Some 12-14 years ago I became disgusted with myself for falling asleep (or at least into a dull hypnotic trance) while reading yet another batch of essays from my upper-division Shakespeare students.  It finally occurred to me, as a late-life epiphany, that my malaise was not the fault of the students, but rather my own.  After all, they had simply delivered what I asked for:  safe, careful, traditional essays on topics that the students knew that I understood better than they.   And so I got the typical protective prose (passive voice everywhere and cautious thoughts at every turn:  “as one can see,”  “it may be conjectured here that,” “possibly Shakespeare meant,” and so on, ad nauseam.) I therefore determined to strip the students of the double vulnerabilities OF HAVING TO PRETEND TO BE SHAKESPEARE SCHOLARS WRITING FOR AN AUDIENCE EVEN MORE KNOWLEDGEABLE THAN THEY THEMSELVES WERE.  If pretense was the rhetorical game, why not put them into positions, postures, angles closer to their “real” personae and language styles–or even into different characters (Shakespearean or not) that would free them to use a less artificial rhetoric to raise revealing–and readable!–arguments about the nature of the players and the plays.  In other words (since life is short and I remembered virtually nothing of thousands of previous essays written in the “traditional” style that I had so dutifully called for), why not ask for responses that I actually would look forward to reading? Radical, right?  And so I came up with the “letters” approach.

The students love these assignments because they can be so creative, and they can even be wrong-without-being-wrong. There is form, there is structure, and there is the logic of argument implicit in the “stance” described in each “letter” assignment.  (And no one could ever hope to evade these by going to the Internet for responses, I assure you.)  I know this approach has been used before, but the secret is to make the “letters” assignments genuinely your own by asking for responses that YOU want to hear.  My students just love this somewhat whacky way of penetrating Shakespeare’s complex world without their having to pretend to be “experts.” It doesn’t even seem like work to them, yet they pour twice as much effort into these assignments, with real enjoyment.  We read some aloud in class, usually with a little dramatic flair and always with some appreciative applause.  I call this win-win-win.  And I believe this approach is as applicable to a History or Biology class as to an English class.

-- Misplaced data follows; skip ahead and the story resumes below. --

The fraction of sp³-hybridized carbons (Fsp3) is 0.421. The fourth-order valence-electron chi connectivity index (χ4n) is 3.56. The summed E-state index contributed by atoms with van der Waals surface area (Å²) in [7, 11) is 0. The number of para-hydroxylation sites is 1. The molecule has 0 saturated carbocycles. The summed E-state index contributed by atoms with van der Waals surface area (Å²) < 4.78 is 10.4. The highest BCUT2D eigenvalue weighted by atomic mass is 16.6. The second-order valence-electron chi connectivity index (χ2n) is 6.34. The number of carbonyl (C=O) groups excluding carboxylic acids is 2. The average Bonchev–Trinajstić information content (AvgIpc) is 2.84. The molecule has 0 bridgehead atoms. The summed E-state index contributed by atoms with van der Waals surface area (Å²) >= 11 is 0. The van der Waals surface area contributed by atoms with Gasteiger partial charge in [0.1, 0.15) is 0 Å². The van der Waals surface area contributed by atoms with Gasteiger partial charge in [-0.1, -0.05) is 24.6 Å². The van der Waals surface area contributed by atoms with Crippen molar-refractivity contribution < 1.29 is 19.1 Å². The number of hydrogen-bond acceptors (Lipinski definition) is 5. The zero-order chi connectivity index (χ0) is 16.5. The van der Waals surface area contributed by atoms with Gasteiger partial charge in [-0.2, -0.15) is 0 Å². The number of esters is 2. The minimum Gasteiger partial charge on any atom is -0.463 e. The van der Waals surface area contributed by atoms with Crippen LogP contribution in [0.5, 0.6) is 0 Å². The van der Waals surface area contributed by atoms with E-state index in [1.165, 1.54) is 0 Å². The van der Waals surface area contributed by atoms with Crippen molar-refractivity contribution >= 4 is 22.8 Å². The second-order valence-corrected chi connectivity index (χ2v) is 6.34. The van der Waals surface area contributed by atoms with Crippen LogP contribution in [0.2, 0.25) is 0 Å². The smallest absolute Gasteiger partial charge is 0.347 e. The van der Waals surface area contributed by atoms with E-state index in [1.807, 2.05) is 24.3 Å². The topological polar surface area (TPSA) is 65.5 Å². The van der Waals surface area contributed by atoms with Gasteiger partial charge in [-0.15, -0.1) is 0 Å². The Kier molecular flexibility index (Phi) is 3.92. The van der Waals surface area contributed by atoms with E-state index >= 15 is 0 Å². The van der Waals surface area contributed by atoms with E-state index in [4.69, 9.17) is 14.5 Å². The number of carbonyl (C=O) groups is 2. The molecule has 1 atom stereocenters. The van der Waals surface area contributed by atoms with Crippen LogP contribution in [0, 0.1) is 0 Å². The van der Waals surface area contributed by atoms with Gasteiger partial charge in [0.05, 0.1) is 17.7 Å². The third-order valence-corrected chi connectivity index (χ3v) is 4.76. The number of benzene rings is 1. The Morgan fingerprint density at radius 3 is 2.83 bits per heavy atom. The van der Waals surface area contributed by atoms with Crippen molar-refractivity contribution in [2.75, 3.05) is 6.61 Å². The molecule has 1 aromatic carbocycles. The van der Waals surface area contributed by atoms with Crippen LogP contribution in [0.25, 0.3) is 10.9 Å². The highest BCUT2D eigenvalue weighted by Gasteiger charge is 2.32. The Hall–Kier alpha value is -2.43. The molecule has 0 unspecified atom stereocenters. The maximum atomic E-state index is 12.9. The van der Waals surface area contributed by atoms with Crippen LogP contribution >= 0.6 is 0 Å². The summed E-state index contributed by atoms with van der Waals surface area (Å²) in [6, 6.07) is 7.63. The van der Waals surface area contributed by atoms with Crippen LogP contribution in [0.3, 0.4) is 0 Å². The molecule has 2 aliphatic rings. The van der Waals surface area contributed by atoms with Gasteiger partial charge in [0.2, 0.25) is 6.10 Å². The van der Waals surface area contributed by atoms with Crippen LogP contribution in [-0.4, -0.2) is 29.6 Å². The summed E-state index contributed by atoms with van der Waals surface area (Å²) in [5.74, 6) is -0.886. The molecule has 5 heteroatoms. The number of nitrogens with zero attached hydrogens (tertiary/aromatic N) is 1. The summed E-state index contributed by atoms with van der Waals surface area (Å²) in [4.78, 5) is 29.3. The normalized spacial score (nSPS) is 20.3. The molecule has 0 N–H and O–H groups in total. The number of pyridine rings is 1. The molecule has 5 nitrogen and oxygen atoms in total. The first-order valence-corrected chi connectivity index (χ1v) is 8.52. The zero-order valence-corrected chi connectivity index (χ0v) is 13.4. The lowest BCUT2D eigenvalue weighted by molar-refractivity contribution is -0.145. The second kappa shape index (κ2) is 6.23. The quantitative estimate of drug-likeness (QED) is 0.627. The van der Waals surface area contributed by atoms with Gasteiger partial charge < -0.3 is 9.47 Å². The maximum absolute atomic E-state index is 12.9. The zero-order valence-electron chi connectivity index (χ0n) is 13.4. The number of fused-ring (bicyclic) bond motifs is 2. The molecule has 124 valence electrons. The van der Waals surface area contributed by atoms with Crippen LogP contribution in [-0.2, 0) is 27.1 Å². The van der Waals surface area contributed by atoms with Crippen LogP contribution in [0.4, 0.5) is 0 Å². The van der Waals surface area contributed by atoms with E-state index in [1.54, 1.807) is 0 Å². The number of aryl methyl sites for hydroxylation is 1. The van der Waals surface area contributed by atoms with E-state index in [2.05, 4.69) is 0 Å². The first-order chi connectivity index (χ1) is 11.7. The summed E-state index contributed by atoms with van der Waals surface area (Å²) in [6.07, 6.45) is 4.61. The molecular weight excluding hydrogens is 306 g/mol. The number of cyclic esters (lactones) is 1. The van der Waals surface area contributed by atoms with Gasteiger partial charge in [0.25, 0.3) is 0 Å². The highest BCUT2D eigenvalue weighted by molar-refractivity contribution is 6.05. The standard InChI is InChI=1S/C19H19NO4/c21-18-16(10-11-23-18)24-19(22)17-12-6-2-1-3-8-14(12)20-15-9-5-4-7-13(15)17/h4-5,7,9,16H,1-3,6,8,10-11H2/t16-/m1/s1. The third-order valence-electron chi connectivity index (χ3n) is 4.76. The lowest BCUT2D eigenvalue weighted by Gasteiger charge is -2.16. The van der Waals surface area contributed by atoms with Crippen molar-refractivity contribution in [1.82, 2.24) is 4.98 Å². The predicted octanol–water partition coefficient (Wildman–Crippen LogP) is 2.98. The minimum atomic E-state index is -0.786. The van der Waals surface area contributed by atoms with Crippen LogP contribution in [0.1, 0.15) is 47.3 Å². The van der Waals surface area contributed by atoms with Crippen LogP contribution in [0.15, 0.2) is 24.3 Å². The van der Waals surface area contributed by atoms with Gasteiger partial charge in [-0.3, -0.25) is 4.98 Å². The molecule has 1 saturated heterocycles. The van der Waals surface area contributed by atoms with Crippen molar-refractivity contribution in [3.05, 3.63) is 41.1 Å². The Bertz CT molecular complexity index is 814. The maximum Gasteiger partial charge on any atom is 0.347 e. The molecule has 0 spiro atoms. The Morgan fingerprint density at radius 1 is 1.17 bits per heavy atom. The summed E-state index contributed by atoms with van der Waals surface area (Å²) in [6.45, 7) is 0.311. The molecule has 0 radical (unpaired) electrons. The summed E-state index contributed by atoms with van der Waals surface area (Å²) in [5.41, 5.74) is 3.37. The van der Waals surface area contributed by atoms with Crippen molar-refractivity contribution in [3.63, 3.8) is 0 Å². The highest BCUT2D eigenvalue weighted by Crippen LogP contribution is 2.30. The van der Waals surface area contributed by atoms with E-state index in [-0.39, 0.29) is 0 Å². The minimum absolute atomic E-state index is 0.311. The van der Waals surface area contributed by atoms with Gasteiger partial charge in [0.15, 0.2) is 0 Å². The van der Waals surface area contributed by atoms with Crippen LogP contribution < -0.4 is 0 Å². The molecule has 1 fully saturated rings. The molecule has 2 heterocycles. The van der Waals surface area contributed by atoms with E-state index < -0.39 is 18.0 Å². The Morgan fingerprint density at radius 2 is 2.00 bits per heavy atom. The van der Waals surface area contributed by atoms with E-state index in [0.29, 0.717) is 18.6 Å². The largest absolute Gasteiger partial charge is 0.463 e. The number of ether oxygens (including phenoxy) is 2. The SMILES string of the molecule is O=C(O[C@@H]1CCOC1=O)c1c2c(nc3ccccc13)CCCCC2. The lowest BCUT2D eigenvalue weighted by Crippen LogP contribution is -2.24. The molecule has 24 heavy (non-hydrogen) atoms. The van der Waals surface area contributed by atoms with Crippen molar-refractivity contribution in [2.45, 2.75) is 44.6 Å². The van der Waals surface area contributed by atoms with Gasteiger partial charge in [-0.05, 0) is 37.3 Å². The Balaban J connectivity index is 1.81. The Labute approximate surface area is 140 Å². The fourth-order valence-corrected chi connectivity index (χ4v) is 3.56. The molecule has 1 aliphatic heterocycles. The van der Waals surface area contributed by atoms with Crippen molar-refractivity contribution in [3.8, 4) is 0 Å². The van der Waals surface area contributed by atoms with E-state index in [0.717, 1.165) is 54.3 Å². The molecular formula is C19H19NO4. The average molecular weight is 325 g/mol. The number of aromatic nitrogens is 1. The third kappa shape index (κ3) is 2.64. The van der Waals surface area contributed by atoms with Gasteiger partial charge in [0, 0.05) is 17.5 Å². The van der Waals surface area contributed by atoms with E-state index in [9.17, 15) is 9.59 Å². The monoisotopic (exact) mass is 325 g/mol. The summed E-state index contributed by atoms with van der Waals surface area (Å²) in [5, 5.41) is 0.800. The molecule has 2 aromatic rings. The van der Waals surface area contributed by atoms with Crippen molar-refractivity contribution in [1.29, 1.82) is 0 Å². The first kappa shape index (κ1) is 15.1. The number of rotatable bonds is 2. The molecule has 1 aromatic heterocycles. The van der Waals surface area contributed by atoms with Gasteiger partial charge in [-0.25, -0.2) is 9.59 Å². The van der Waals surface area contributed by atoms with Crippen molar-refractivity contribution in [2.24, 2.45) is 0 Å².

EXAMPLE ASSIGNMENT 1: As a character in Othello, you realize at some point in the play that, to avoid a tragic ending, what Othello needs most is an informative letter from you. Write that letter—and indicate when in the course of the play Othello needs to receive this letter in order to avoid a tragic end. (Try to write the letter “in character.”)